The gains will not be dramatic, he cautioned, predicting the industry can expect 2.5-to-3 percent growth over the next two years.

The industry, he continued, has recovered over 100 percent of capital lost during the financial crisis. While that is a good message to take to Washington, reflecting the industry's resiliency, Mr. Hartwig also said it is a reason why the commercial insurance market remains soft.

He said there is record capacity chasing "greatly depressed exposures."

Mr. Hartwig said the future after the recession will not be like the past.

While NCCI executives talked earlier about the bulk of workers' comp premiums coming from manufacturing and construction, Mr. Hartwig said the fastest growing industries coming out of the recession will be in the health, science and technology sectors.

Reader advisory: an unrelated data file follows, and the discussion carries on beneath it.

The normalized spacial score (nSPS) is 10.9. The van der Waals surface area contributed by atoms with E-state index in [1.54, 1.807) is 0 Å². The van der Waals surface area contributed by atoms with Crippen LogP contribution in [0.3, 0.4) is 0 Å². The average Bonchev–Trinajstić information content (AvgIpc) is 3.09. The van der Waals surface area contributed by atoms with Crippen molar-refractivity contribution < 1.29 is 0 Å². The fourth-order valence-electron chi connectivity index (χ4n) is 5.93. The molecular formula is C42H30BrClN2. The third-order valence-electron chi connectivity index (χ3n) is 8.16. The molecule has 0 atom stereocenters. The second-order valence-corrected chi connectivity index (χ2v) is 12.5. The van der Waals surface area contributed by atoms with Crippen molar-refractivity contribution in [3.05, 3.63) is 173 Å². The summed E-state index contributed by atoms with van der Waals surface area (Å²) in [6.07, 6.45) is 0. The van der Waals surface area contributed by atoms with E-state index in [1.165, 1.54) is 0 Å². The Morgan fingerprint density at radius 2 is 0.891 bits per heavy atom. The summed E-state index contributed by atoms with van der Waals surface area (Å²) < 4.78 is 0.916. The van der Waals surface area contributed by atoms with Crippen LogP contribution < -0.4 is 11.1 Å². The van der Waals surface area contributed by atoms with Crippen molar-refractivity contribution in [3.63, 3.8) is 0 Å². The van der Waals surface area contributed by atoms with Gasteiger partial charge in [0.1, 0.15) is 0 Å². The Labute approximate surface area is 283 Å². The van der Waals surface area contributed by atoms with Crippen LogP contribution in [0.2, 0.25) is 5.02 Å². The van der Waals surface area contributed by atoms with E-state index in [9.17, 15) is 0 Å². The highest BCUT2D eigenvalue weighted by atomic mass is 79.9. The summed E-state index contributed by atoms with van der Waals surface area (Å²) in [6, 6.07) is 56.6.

In related news, John T. Leonard, president and CEO of the MEMIC Group, was elected to chair NCCI's board.

Mr. Leonard has been a member of the NCCI board since 2007, serving on the Finance, Compensation, and Nominating Committees. He was also a board member from 1995 to 1997.

Mr. Leonard has been president and CEO of Portland, Maine-based MEMIC since the company's inception in 1993. During his tenure, MEMIC has grown to be licensed in 45 states plus the District of Columbia.

Mr. Leonard also serves as chair of the board for ACORD, the industry standards-setting organization.

NCCI analyzes industry trends, prepares workers' comp rate recommendations, determines the cost of legislative proposals and provides other services and tools to the comp insurance market.